HC Deb 09 July 1885 vol 299 cc235-6

Order for Second Beading read.


, in moving that the Bill be now read a second time, said, that the object of this Bill was to extend to shops that provision of the Factory Acts which provided that no young person under 18 years of age should be made to work more than 12 hours a-day. He hoped the House would consent to the passing of this Bill, which he was sure would prolong the lives of many thousands of persons.

Motion made, and Question proposed, "That the Bill be now read a second time."—{Sir John Lulbock.)


said, the Government were willing to assent to the Bill being read a second time on the understanding that it be referred to a Select Committee. The Government were not to be understood to pledge themselves to the principle of the Bill.


said, he thought there was some misunderstanding. He had a conference just now with the Home Secretary (Sir E. Assheton Cross) and his hon. Friend the Member for the University of London (Sir John Lubbock); and it was agreed that if the House would consent to the second reading of the Bill now, and the Committee stage was put down for Tuesday, the Government would offer no opposition. At this late hour (2 o'clock) he would not detain the House; but he endorsed what had been said by his hon. Friend (Sir John Lubbock). He had waited five hours to support the hon. Baronet, simply because he was convinced the Bill was of national importance. It affected nearly 500,000 young persons in the country who worked 13 or 15 hours a-day, and who were often kept in very unwholesome and insalubrious localities for that work. The Bill would really do charitable and good work for young persons who were not able to defend their own interests. All that was asked was that Parliament should extend the Factory Acts—the great Act of 1847, which applied solely to factories, and the Act of the right hon. Gentleman the present Home Secretary, which was passed in 1878—and by that means relieve a large number of young persons from the burdens under which they now laboured. He hoped the House would allow the Bill to be read a second time. He was convinced, on the assurance of the Home Secretary, that the Government would not offer any opposition if the Committee was fixed for Tuesday.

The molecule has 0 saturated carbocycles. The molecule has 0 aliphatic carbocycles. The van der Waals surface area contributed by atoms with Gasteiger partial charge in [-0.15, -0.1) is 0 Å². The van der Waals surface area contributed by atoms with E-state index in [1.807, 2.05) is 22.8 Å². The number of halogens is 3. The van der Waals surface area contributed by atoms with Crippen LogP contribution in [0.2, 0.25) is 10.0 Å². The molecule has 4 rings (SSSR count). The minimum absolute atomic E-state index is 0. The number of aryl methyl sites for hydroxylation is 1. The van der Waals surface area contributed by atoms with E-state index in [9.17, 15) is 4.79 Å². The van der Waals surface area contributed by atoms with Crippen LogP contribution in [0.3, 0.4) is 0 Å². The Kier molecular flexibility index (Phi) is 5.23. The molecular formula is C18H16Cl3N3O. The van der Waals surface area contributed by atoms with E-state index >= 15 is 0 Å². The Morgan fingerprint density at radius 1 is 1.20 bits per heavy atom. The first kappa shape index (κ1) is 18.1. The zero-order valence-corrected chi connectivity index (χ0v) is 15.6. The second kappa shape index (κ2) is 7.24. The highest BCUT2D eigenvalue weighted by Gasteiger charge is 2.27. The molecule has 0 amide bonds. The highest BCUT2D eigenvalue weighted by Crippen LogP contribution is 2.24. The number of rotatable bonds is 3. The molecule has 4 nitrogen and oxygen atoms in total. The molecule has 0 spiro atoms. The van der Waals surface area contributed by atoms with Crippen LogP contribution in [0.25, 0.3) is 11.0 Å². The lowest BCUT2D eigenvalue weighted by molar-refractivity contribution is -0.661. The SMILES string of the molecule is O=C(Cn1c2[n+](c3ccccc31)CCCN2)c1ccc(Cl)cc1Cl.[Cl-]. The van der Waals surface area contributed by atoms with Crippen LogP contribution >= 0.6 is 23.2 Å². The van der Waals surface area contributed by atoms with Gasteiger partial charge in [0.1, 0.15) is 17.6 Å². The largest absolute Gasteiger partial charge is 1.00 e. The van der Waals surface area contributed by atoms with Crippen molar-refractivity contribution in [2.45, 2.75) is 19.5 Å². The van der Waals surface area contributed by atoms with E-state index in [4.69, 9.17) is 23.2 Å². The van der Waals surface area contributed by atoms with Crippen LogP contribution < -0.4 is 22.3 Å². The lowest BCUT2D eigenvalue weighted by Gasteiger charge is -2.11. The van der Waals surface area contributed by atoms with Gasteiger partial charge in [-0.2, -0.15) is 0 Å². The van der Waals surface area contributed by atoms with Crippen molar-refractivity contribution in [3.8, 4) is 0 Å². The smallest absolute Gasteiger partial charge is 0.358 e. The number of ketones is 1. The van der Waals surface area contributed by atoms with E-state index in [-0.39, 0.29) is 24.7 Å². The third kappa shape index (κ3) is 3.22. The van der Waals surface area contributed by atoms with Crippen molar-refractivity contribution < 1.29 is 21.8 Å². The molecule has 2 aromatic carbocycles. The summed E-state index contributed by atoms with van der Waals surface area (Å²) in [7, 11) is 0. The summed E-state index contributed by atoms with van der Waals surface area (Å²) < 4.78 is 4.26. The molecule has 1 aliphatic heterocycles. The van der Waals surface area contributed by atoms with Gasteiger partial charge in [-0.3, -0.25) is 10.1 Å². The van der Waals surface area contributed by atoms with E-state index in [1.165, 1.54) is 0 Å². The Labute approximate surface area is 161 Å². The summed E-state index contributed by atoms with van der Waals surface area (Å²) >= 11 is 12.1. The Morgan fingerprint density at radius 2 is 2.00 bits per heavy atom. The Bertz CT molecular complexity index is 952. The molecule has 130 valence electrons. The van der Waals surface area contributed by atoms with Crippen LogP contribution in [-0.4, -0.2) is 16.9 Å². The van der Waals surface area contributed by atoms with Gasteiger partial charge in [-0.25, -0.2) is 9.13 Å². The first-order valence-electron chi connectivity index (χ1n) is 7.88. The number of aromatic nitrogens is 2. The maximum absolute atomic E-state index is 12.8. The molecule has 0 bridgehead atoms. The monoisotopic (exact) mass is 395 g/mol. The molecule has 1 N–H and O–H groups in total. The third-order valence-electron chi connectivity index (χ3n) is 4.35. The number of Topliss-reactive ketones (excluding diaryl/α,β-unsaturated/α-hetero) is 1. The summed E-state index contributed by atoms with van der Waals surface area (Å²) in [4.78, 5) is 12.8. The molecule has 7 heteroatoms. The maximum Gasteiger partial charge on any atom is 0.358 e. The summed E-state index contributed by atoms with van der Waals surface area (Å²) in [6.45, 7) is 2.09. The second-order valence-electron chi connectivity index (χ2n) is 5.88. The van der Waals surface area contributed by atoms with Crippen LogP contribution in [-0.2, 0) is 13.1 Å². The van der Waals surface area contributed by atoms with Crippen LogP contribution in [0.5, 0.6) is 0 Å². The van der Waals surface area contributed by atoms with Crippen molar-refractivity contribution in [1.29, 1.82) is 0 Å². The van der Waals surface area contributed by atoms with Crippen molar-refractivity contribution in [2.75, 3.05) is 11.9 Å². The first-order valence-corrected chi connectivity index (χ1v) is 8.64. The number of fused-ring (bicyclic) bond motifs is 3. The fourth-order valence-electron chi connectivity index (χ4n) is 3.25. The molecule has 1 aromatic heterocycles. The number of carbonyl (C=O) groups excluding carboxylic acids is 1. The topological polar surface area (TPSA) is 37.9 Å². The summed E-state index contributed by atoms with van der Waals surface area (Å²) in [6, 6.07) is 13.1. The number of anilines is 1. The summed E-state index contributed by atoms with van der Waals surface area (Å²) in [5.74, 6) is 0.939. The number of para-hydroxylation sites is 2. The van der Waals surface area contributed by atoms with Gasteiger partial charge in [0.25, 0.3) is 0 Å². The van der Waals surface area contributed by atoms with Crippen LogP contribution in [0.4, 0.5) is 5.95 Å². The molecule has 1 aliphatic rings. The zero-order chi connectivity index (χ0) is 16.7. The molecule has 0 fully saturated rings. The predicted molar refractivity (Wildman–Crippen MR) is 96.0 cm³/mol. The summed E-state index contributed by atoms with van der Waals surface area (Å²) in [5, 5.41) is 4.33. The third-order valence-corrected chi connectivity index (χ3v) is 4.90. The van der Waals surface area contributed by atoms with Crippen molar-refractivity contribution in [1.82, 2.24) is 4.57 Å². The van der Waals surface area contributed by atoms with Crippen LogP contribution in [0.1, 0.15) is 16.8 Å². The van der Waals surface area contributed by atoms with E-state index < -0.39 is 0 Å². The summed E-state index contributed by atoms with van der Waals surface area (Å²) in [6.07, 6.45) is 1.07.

said, that if the hon. Baronet the Member for the University of London would fix the Committee for Tuesday the Government would offer no opposition to the second reading. The Government must, however, reserve their opinion on the subject.

Question put, and agreed to.

Bill read a second time, and committed for Tuesday next.